NJ utility proposes $3.9 billion to protect grid from future megastorms

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By: SGN Staff

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New Jersey utility Public Service Electric & Gas Company (PSE&G) is the latest energy provider to take the lessons of Hurricane Sandy and earlier major storms to heart. The utility on Tuesday submitted a proposal to the New Jersey Board of Public Utilities for $3.9 billion to protect and harden its electric and gas systems  against future megastorms.

 

The proposal, referred to as "Energy Strong," includes measures to directly protect equipment and systems and smart grid technologies for monitoring systems operations better to more quickly respond to outages.

 

"It's clear Sandy, Hurricane Irene and the October ice storm in 2011 represent extreme weather patterns that have become commonplace," said PSE&G chairman and CEO. "It's equally clear that how we live and do business is so dependent on energy that any outage is hard to tolerate. Sandy was a defining event for all of us; the state's entire energy infrastructure needs to be rethought in light of weather conditions that many predict will continue to occur."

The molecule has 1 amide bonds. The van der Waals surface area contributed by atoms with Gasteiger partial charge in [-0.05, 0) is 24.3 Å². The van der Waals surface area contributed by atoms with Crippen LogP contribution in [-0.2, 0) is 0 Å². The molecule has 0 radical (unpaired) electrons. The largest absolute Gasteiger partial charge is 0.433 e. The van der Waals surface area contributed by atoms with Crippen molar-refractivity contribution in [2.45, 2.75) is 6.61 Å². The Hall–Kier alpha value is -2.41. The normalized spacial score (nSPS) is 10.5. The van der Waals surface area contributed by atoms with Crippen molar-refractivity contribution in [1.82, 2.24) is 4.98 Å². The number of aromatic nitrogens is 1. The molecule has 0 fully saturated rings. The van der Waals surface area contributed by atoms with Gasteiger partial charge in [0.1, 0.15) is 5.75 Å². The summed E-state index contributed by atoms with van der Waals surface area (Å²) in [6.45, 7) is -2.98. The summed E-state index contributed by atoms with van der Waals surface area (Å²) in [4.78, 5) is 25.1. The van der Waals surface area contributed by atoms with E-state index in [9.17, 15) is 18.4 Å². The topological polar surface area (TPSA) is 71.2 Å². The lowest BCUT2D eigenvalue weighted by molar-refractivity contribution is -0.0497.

Sandy was an incredibly hard way for PSE&G and other affected utilities to learn. A National Hurricane Center report released Tuesday said Sandy was the second costliest in U.S. history since 1900, and that the massive storm  caused 72 deaths in the mid-Atlantic and northeastern states, certainly the largest number of U.S. deaths attributed to a tropical cyclone outside the southern states since Hurricane Sandy in 1972. The report also put preliminary damage estimates at about $50 billion, with over 650,000 homes demolished or damaged by the storm that left more than 8 million utility customers with no electricity for varying periods of time.